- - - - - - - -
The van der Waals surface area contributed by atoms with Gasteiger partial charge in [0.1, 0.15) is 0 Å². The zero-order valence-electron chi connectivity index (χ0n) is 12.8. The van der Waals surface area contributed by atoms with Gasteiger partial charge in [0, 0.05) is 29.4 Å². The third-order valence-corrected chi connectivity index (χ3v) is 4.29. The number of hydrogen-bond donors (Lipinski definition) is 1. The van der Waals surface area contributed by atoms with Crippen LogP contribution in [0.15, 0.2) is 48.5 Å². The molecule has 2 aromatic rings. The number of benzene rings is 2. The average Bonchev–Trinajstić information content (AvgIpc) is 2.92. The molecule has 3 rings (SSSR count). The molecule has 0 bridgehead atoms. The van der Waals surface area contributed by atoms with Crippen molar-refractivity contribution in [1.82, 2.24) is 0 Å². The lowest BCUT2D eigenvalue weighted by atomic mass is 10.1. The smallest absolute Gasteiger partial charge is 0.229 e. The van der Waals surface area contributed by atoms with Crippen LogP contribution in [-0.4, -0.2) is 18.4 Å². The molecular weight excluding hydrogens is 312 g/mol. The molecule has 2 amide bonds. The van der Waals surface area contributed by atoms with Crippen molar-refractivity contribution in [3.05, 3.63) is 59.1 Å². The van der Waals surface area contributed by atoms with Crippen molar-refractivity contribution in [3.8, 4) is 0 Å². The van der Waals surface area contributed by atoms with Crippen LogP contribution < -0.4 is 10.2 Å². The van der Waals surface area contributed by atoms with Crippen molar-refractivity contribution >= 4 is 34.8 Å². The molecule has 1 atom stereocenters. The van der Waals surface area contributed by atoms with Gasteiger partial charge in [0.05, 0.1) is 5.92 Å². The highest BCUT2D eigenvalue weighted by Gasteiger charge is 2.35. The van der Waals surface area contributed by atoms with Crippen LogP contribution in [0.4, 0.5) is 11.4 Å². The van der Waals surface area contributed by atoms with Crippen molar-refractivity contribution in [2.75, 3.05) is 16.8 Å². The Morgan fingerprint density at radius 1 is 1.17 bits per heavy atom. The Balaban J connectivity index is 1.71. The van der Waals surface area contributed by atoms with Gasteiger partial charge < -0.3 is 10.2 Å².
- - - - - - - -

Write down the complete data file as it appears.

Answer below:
The van der Waals surface area contributed by atoms with Gasteiger partial charge in [0.1, 0.15) is 0 Å². The zero-order valence-electron chi connectivity index (χ0n) is 12.8. The van der Waals surface area contributed by atoms with Gasteiger partial charge in [0, 0.05) is 29.4 Å². The third-order valence-corrected chi connectivity index (χ3v) is 4.29. The number of hydrogen-bond donors (Lipinski definition) is 1. The van der Waals surface area contributed by atoms with Crippen LogP contribution in [0.15, 0.2) is 48.5 Å². The molecule has 2 aromatic rings. The number of benzene rings is 2. The average Bonchev–Trinajstić information content (AvgIpc) is 2.92. The molecule has 3 rings (SSSR count). The molecule has 0 bridgehead atoms. The van der Waals surface area contributed by atoms with Crippen molar-refractivity contribution in [1.82, 2.24) is 0 Å². The lowest BCUT2D eigenvalue weighted by atomic mass is 10.1. The smallest absolute Gasteiger partial charge is 0.229 e. The van der Waals surface area contributed by atoms with Crippen LogP contribution in [-0.4, -0.2) is 18.4 Å². The molecular weight excluding hydrogens is 312 g/mol. The molecule has 2 amide bonds. The van der Waals surface area contributed by atoms with Crippen molar-refractivity contribution in [3.05, 3.63) is 59.1 Å². The van der Waals surface area contributed by atoms with Crippen molar-refractivity contribution in [3.8, 4) is 0 Å². The van der Waals surface area contributed by atoms with Crippen LogP contribution < -0.4 is 10.2 Å². The van der Waals surface area contributed by atoms with Crippen molar-refractivity contribution >= 4 is 34.8 Å². The molecule has 1 atom stereocenters. The van der Waals surface area contributed by atoms with Gasteiger partial charge in [0.05, 0.1) is 5.92 Å². The highest BCUT2D eigenvalue weighted by Gasteiger charge is 2.35. The van der Waals surface area contributed by atoms with Crippen LogP contribution in [0.4, 0.5) is 11.4 Å². The van der Waals surface area contributed by atoms with Crippen molar-refractivity contribution in [2.75, 3.05) is 16.8 Å². The Morgan fingerprint density at radius 1 is 1.17 bits per heavy atom. The Balaban J connectivity index is 1.71. The van der Waals surface area contributed by atoms with Gasteiger partial charge < -0.3 is 10.2 Å².